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At the beginning of January, I was laying out my 2021 plan in my mind. Carmelia Ray, a fellow dating expert, and I would be launching our new company, The Matchmaking Academy, and lots of singles were trying to find love after the pandemic, so business was doing well.
I’d had a couple of auditions for some new dating/matchmaking shows that were in the works, so I was cautiously optimistic for the new year. Then along came Clubhouse, and everything changed.
I’m now the co-founder of TheArabCupid.com in Jordan, and I’m looking to open more branches across the Middle East and North Africa. I’ve made friends with top casting directors and producers who convinced me not to wait for shows to come to me, but to create my own. I’ve got a Thursday night drinking game room. I’ve exchanged air fryer and rice cooker recipes with people in Ghana and India, respectively. And I’ve made a shit-ton of new friends. All thanks to Clubhouse.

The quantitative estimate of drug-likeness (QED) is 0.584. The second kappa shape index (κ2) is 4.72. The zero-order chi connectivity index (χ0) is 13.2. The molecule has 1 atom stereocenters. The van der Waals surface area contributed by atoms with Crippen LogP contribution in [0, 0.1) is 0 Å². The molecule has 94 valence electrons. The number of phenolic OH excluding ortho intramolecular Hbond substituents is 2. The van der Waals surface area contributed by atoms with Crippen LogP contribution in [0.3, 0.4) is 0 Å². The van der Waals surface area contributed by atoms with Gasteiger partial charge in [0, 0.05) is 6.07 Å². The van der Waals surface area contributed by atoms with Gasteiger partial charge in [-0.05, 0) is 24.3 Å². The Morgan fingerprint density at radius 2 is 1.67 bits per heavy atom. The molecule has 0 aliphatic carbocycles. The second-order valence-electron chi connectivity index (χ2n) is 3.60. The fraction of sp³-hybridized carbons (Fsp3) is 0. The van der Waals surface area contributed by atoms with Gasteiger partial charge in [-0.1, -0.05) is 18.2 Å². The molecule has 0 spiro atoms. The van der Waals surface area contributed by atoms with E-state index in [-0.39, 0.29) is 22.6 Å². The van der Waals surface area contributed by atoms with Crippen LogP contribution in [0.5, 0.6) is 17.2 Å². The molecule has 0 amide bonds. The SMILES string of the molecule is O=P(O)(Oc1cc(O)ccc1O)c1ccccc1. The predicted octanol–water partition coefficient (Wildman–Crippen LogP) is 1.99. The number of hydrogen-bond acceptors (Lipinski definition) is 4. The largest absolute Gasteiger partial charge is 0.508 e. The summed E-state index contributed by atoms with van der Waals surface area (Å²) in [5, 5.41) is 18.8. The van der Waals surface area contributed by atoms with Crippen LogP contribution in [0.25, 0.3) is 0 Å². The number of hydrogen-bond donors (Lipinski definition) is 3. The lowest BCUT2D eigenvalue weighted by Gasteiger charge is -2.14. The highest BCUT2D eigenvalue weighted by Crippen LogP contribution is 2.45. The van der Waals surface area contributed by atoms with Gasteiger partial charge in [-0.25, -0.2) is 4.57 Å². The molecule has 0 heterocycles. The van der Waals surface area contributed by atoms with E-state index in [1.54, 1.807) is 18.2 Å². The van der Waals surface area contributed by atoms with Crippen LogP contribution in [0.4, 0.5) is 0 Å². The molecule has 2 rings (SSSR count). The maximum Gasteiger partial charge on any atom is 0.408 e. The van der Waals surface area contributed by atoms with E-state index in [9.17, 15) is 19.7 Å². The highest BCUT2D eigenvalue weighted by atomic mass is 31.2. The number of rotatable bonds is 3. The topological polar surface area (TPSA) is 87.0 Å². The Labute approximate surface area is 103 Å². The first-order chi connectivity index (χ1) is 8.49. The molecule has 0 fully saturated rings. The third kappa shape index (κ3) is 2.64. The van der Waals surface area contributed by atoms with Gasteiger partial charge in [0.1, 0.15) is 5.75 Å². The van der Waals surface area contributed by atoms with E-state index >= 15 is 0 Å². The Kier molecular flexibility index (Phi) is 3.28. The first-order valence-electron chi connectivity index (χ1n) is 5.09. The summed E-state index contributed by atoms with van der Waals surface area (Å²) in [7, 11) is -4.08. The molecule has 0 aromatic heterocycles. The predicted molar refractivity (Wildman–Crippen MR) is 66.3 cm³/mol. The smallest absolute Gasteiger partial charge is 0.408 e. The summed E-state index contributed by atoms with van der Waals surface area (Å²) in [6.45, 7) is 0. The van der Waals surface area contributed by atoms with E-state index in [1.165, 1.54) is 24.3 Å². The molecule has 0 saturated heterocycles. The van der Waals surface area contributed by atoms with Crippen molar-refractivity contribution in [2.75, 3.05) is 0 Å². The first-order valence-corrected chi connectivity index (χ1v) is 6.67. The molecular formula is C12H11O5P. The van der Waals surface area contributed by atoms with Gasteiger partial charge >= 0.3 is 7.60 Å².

Here’s what you need to know about this new platform and how it has affected so many lives, including from a romantic perspective.
First off, nothing that I say here hasn’t already been said by my wonderful colleague Francesca Hogi Forbes. But that was three months ago, and in Clubhouse time, that was the Stone Age. So much has happened since then that we really need to look at it again.